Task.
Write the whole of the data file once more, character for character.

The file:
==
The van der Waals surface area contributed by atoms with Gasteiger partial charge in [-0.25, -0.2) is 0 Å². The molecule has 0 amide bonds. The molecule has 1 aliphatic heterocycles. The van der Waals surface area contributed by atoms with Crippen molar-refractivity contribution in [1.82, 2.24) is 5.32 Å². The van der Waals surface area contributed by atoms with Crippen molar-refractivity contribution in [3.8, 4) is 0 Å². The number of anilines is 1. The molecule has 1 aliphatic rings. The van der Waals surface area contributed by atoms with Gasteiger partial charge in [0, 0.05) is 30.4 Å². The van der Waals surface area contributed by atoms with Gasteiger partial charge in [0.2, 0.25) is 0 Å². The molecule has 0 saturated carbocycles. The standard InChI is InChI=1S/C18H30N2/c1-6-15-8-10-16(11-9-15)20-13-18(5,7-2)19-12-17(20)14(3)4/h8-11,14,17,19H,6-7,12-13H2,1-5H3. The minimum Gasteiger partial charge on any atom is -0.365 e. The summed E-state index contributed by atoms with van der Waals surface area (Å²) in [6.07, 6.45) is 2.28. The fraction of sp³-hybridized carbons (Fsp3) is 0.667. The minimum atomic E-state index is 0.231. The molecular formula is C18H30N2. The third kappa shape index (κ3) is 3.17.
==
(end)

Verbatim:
The van der Waals surface area contributed by atoms with Gasteiger partial charge in [-0.25, -0.2) is 0 Å². The molecule has 0 amide bonds. The molecule has 1 aliphatic heterocycles. The van der Waals surface area contributed by atoms with Crippen molar-refractivity contribution in [1.82, 2.24) is 5.32 Å². The van der Waals surface area contributed by atoms with Crippen molar-refractivity contribution in [3.8, 4) is 0 Å². The number of anilines is 1. The molecule has 1 aliphatic rings. The van der Waals surface area contributed by atoms with Gasteiger partial charge in [0, 0.05) is 30.4 Å². The van der Waals surface area contributed by atoms with Gasteiger partial charge in [0.2, 0.25) is 0 Å². The molecule has 0 saturated carbocycles. The standard InChI is InChI=1S/C18H30N2/c1-6-15-8-10-16(11-9-15)20-13-18(5,7-2)19-12-17(20)14(3)4/h8-11,14,17,19H,6-7,12-13H2,1-5H3. The minimum Gasteiger partial charge on any atom is -0.365 e. The summed E-state index contributed by atoms with van der Waals surface area (Å²) in [6.07, 6.45) is 2.28. The fraction of sp³-hybridized carbons (Fsp3) is 0.667. The minimum atomic E-state index is 0.231. The molecular formula is C18H30N2. The third kappa shape index (κ3) is 3.17.